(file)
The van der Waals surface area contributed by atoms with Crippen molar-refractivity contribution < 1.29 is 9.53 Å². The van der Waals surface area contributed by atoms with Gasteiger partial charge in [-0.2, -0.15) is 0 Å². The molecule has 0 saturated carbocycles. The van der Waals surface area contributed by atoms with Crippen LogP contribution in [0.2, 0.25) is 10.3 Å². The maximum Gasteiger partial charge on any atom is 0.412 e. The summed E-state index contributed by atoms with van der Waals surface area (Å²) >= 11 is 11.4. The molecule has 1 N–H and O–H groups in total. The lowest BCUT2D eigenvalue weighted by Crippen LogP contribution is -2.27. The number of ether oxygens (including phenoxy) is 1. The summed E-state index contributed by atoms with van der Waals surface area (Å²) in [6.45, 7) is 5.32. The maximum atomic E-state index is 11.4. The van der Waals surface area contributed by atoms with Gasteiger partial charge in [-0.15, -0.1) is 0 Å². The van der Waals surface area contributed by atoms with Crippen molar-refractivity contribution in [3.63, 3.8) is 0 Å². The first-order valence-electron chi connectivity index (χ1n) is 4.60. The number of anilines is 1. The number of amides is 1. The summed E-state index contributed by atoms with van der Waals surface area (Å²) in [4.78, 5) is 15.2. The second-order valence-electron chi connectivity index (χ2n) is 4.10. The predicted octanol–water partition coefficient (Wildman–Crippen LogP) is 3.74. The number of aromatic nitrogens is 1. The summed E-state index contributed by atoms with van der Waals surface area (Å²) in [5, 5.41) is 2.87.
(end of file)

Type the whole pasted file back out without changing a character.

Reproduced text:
The van der Waals surface area contributed by atoms with Crippen molar-refractivity contribution < 1.29 is 9.53 Å². The van der Waals surface area contributed by atoms with Gasteiger partial charge in [-0.2, -0.15) is 0 Å². The molecule has 0 saturated carbocycles. The van der Waals surface area contributed by atoms with Crippen LogP contribution in [0.2, 0.25) is 10.3 Å². The maximum Gasteiger partial charge on any atom is 0.412 e. The summed E-state index contributed by atoms with van der Waals surface area (Å²) >= 11 is 11.4. The molecule has 1 N–H and O–H groups in total. The lowest BCUT2D eigenvalue weighted by Crippen LogP contribution is -2.27. The number of ether oxygens (including phenoxy) is 1. The summed E-state index contributed by atoms with van der Waals surface area (Å²) in [6.45, 7) is 5.32. The maximum atomic E-state index is 11.4. The van der Waals surface area contributed by atoms with Gasteiger partial charge in [-0.15, -0.1) is 0 Å². The van der Waals surface area contributed by atoms with Crippen molar-refractivity contribution in [3.63, 3.8) is 0 Å². The first-order valence-electron chi connectivity index (χ1n) is 4.60. The number of anilines is 1. The number of amides is 1. The summed E-state index contributed by atoms with van der Waals surface area (Å²) in [4.78, 5) is 15.2. The second-order valence-electron chi connectivity index (χ2n) is 4.10. The predicted octanol–water partition coefficient (Wildman–Crippen LogP) is 3.74. The number of aromatic nitrogens is 1. The summed E-state index contributed by atoms with van der Waals surface area (Å²) in [5, 5.41) is 2.87.